Figure 3 illustrates the James River lowland south and east of Huron, South Dakota. Huron is the city in the figure 3 northwest corner. The James River flows south-southeast, and south from Huron to the figure 3 south edge. Note how level the region surrounding the James River valley is, and for that matter how level the entire figure 3 map area is (compare it to figures 4 and 5 below). This very low gradient landscape is on the floor of what originated as a large south-oriented ice-walled and bedrock-floored valley sliced by an immense south-oriented supra glacial melt water river into the surface of a rapidly melting thick North American ice sheet. That south-oriented ice-walled and bedrock-floored valley is here named the Midcontinent Trench. Figure 4 below illustrates where the Midcontinent Trench’s east wall was located, the west wall was located west of the figure 3 map area. All figure 3 drainage routes are James River tributaries and most are south-oriented, although the South Fork of Pearl Creek is a northwest-oriented tributary to southwest-oriented Pearl Creek (see Pearl Creek township southeast of Huron). The present day figure 3 drainage routes were probably established very late during the thick ice sheet’s rapid melt down, in fact they may have been established after the rapid melt down halted. However, the present day drainage routes do reflect a major south-oriented melt water flood event. The northwest-oriented South Fork Pearl Creek valley segment originated as a southeast-oriented channel in what was probably a large-scale south-oriented anastomosing channel complex encompassing the entire Midcontinent Trench floor (from the west wall to the east wall). Headward erosion of the deep southwest-oriented Pearl Creek channel beheaded southeast-oriented flood flow in what was then the southeast-oriented flood flow channel. Flood waters on the northwest end of the beheaded flood flow channel reversed flow direction to flow northwest to the deeper southwest-oriented Pearl Creek valley. The deeper Pearl Creek valley probably eroded headward when the present day James River valley eroded north and captured flood flow from the anastomising channel complex channels. At the time this final major flood event occurred there was probably still ice along the Midcontinent Trench walls (both to the east and west). Small hills in the figure 3 south center edge area may be dunes developed on flood deposited sandy soils.

West-facing Prairie Coteau escarpment and Prairie Coteau upland surface

Figure 4: West-facing Prairie Coteau escarpment and Prairie Coteau upland surface. United States Geological Survey map digitally presented using National Geographic Society TOPO software.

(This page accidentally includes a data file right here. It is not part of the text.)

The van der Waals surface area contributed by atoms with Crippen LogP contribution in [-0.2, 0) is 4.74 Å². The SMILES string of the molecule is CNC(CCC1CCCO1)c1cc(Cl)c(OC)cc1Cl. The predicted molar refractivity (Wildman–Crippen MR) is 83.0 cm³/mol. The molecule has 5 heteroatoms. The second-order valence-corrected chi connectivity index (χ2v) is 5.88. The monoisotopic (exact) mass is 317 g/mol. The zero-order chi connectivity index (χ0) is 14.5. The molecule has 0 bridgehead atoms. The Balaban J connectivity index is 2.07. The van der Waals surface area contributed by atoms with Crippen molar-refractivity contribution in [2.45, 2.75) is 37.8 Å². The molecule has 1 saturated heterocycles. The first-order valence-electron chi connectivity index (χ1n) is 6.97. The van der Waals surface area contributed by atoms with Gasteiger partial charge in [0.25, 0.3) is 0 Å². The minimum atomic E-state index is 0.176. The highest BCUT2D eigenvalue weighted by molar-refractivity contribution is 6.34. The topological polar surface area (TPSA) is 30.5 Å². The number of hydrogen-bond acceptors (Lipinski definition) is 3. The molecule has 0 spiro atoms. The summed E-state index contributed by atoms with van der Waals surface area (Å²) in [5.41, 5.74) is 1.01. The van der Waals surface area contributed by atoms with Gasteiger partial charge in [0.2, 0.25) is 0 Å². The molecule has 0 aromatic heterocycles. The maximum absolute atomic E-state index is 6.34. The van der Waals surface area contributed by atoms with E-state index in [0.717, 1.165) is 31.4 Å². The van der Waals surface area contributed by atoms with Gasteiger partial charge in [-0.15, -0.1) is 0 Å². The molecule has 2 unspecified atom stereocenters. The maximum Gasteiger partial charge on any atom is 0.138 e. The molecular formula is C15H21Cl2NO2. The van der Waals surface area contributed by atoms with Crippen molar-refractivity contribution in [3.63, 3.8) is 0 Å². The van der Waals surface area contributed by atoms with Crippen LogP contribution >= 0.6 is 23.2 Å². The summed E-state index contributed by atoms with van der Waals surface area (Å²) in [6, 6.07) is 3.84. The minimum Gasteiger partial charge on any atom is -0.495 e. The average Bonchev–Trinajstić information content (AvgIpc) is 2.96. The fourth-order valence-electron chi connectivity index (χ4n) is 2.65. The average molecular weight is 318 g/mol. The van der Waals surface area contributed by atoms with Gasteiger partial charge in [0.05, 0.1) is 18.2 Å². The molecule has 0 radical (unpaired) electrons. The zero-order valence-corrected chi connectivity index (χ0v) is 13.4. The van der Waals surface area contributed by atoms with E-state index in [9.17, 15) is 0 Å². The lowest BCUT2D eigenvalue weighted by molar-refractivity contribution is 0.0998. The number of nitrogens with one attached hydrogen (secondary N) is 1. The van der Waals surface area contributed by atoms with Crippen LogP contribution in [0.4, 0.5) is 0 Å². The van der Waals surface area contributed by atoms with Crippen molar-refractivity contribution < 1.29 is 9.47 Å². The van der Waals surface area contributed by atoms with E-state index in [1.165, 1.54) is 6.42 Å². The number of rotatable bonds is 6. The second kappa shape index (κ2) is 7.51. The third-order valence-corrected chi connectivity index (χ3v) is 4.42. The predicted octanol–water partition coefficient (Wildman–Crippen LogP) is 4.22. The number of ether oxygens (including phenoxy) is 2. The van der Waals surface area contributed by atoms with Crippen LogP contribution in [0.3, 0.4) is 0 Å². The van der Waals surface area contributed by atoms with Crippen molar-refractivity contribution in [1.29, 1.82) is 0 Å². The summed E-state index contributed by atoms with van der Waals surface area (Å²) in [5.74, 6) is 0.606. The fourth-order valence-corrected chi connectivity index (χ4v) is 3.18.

Figure 4 illustrates the west-facing Prairie Coteau escarpment and the Prairie Coteau upland surface east of the figure 3 map area and includes overlap areas with figure 3. Note how there is a steady rise in elevation from the figure 4 west edge area to an upland region with many low hills and closed depressions, many of which contain lakes. The rise in elevation is the west-facing Prairie Coteau escarpment and is what remains of the Midcontinent Trench’s east wall. The upland region east of the escarpment crest is the Prairie Coteau upland surface and is where the Midcontinent Trench’s east ice wall once stood. Further north the escarpment is oriented in a north-south direction, although in figure 4 the orientation is south-southeast, suggesting the Midcontinent Trench width may be increasing to the south. Also, further north drainage routes on the west-facing escarpment are west-oriented (see James River-Big Sioux River drainage divide area south of Redfield and Watertown and north of Huron and Brookings essay which can found under James River or Big Sioux River on the sidebar category list). In figure 4 drainage routes on the escarpment slope are south and south-southeast oriented. The south-southeast oriented stream linked by a through valley to Lake Thompson and flowing to the figure 4 south center edge is the East Fork Vermillion River and in figure 4 is flowing along the escarpment crest. The south-southeast oriented stream to the west (flowing through Grafton Township) is the West Fork Vermillion River and is flowing along the escarpment face (as opposed to flowing down the escarpment slope). Figures 6 and 7 below illustrate the East and West Forks Vermillion River in more detail. Further west there are other south-oriented streams flowing along the escarpment face as opposed to flowing down the escarpment slope. This remarkable difference in escarpment face drainage orientation from regions further north suggests that in this figure 4 map area the south-southeast oriented West and East Fork Vermillion River valleys (and other south-oriented valleys further west) were eroded by the south-oriented melt water floods that carved the large south-oriented Midcontinent Trench valley into the thick ice surface. Further north, the west-oriented drainage routes flowing straight down the escarpment slope were probably eroded by melt water from the melting ice wall. The hummocky Prairie Coteau upland surface was probably created by deposition of glacially transported debris that was unevenly deposited as the ice wall melted. Many of the lake basins are probably kettles, where buried and partially buried ice masses melted, leaving depressions that are now filled with water.